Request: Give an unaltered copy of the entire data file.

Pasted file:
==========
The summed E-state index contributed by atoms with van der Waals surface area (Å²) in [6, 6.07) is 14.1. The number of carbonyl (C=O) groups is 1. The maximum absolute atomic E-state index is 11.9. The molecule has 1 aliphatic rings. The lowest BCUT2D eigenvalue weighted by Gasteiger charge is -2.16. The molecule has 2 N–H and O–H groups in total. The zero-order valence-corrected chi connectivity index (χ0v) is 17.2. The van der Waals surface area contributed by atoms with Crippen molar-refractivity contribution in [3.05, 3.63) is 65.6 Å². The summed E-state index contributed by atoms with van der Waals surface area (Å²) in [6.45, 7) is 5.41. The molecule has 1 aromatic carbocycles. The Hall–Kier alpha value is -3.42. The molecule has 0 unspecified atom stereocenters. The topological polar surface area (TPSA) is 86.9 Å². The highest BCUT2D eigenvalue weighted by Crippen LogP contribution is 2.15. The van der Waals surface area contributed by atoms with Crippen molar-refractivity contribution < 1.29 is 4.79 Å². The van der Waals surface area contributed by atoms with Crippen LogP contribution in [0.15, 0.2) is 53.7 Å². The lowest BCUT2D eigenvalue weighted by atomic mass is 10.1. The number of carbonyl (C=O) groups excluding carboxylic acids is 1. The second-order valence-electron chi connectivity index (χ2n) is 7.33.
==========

The summed E-state index contributed by atoms with van der Waals surface area (Å²) in [6, 6.07) is 14.1. The number of carbonyl (C=O) groups is 1. The maximum absolute atomic E-state index is 11.9. The molecule has 1 aliphatic rings. The lowest BCUT2D eigenvalue weighted by Gasteiger charge is -2.16. The molecule has 2 N–H and O–H groups in total. The zero-order valence-corrected chi connectivity index (χ0v) is 17.2. The van der Waals surface area contributed by atoms with Crippen molar-refractivity contribution in [3.05, 3.63) is 65.6 Å². The summed E-state index contributed by atoms with van der Waals surface area (Å²) in [6.45, 7) is 5.41. The molecule has 1 aromatic carbocycles. The Hall–Kier alpha value is -3.42. The molecule has 0 unspecified atom stereocenters. The topological polar surface area (TPSA) is 86.9 Å². The highest BCUT2D eigenvalue weighted by Crippen LogP contribution is 2.15. The van der Waals surface area contributed by atoms with Crippen molar-refractivity contribution < 1.29 is 4.79 Å². The van der Waals surface area contributed by atoms with Crippen LogP contribution in [0.15, 0.2) is 53.7 Å². The lowest BCUT2D eigenvalue weighted by atomic mass is 10.1. The number of carbonyl (C=O) groups excluding carboxylic acids is 1. The second-order valence-electron chi connectivity index (χ2n) is 7.33.